Tis The Season For Toy Safety Concerns
The last thing you want this holiday season is for your child to suffer an injury from a gift he or she receives. Each year, over 250,000 children suffer toy-related injuries significant enough to warrant a trip to the emergency room. Many of these preventable accidents occur during this season.
As a parent, you may feel stressed at this time of year, especially when it comes to shopping for your children. Finding just the right presents or tracking down those coveted items on your child’s list may have you rushing from store to store in between planning parties and preparing for other holiday celebrations. In your rush, it is important not to skip important safety steps while choosing toys and games for your child.
Helmets save lives
If your child has asked for a bike or scooter for Christmas, you will want to include a helmet with that gift. Injuries involving bikes and scooters can be life-changing, even fatal. Your child may suffer a head injury that leaves him or her with permanent disabilities, and a helmet can go a long way in preventing such a tragedy.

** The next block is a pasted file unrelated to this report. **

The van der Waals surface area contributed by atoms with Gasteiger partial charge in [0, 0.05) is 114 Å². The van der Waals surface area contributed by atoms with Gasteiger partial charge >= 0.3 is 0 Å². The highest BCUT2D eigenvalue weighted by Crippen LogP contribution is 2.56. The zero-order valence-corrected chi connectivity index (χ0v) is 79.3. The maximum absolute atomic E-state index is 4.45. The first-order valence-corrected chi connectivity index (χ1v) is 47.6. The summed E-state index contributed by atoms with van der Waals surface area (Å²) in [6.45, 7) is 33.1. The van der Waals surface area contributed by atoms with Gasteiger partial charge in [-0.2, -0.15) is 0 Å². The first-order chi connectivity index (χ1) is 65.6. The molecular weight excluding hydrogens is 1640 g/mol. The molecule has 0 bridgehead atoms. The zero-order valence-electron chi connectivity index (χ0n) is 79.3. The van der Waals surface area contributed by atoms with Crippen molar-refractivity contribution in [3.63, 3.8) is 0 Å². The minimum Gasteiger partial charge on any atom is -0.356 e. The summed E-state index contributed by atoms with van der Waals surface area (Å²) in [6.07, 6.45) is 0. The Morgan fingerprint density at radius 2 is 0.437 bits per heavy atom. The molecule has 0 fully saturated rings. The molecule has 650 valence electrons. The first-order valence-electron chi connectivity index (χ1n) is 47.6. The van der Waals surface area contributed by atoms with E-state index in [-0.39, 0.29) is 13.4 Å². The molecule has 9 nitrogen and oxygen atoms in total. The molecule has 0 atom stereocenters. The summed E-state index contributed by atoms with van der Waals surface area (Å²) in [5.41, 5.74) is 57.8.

In fact, even if your child already has a helmet, it may not be a bad idea to upgrade. Chances are he or she has grown in the past year, and an ill-fitting helmet provides little protection.
Other toy concerns
While bike and scooter accidents made up the most critical injuries last year, any toy can be dangerous. You will want to take the time to read the label and examine the object for any of the following factors:
- Are there small parts that may dislodge and become choking hazards?
- Does the toy have sharp edges that may cut?
- Does the toy use button batteries that annually cause nearly 3,000 trips to the emergency room for choking and burns to the throat?
- Is it possible the toy contains lead? For example, was it made in China or does it have parts manufactured in China?
- Does the label provide warnings about the toy or game’s safety?
- Even if the child to whom you intend to give the toy is old enough, are there smaller, younger children in the home for whom the toy would be a hazard?
While you may take every precaution when purchasing toys for your child, you cannot always be certain the toy manufacturer or distributor has taken the same steps to ensure your child’s safety. A toy or game that is defective or that does not provide adequate warning of dangers may leave your child with severe injuries. In these cases, you may wish to consult with a South Carolina legal professional to discuss your options.